Thursday, November 15, 2012

Mikey Manning and the Menisci

Mikey Manning (Class of 2015) explains the importance of the menisci and his own personal background with this topic in physical therapy:

I sat in Kinesiology II last week listening to Dr. Reinking lecturing about the sad tales of those who have knee problems, when he finally came across the all-important menisci. I looked down at the scars on my own knee and realized he might as well have been talking to me. I had portions of both my lateral and medial menisci taken out due to two separate ACL tears of my left knee. Mark talked about the reason we have menisci in our knees- basically to cushion forces, keep bone from contacting bone, and without these menisci, we start to develop pain in our knee. Hearing “pain in the knee” made me smile because I could relate to this statement. Know that while I don't feel like a cripple, nor do you want to read about my "terrible" knee pain, Mark did answer the biggest question of my knee injury experience: why did they slice out my menisci, but save it in other people?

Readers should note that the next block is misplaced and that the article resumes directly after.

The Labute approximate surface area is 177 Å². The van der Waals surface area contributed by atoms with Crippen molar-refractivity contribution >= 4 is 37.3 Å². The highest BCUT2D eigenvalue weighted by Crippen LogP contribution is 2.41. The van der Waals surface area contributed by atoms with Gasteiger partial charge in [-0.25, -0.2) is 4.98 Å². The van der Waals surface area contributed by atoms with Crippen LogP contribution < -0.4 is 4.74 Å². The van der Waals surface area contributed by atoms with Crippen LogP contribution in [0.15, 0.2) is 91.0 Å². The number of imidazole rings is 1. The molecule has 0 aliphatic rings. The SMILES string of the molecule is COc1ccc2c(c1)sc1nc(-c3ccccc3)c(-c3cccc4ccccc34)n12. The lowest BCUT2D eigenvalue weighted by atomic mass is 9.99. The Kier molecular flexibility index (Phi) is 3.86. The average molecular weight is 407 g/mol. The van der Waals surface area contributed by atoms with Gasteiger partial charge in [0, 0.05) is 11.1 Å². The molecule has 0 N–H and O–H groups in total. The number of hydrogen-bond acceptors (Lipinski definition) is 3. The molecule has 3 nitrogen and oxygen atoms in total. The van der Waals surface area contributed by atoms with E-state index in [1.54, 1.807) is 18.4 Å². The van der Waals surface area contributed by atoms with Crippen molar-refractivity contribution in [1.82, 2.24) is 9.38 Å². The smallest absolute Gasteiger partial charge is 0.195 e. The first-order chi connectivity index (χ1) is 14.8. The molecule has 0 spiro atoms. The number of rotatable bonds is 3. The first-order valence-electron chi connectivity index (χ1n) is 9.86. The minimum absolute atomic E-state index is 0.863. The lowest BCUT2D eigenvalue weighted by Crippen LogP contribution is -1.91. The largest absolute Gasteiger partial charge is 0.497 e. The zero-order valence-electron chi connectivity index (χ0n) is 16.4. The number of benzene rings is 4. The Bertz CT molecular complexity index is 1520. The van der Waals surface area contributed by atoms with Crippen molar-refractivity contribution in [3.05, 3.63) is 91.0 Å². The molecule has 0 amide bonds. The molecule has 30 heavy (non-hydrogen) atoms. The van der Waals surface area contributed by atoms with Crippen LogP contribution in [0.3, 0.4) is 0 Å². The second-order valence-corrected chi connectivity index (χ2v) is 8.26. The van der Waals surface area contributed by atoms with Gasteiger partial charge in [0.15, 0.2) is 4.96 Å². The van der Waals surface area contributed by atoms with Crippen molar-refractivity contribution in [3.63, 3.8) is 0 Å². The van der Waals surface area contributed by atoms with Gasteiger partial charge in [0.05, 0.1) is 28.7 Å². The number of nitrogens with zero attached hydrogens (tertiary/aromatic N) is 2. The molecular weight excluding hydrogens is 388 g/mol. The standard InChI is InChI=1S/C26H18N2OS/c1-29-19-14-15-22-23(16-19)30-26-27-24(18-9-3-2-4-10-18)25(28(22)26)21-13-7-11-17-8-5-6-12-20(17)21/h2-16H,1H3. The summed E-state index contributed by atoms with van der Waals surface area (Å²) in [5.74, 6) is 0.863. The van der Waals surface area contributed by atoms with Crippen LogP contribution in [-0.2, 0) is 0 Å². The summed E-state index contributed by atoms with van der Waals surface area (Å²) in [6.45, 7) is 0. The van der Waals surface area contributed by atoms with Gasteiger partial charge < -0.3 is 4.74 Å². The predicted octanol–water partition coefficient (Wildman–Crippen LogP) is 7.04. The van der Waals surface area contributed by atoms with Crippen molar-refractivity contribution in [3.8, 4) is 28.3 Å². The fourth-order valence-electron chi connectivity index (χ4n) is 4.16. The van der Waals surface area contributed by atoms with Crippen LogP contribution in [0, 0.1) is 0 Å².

I knew going into Mark's lecture that the cartilaginous menisci are poorly vascularized, and therefore have limited potential to heal. I also knew that doctors would not try and surgically repair something if it had no potential to heal. So why do they try and save it in some people, but not in mine? Well apparently your menisci are partially vascularized, heavily in the outer layer, partially in the middle layer, and none at all in the inner layer. I had happened to tear my menisci in the inner layer, causing the surgeon to have to remove it. As you get older, your menisci get less and less vascularized. I guess you can say I am unlucky when it comes to injuries, two knee surgeries later I find myself feeling like I am 40 at times. 

Mark dropped some knowledge on me in class; hope I could do the same for you all. 

-Mikey Manning

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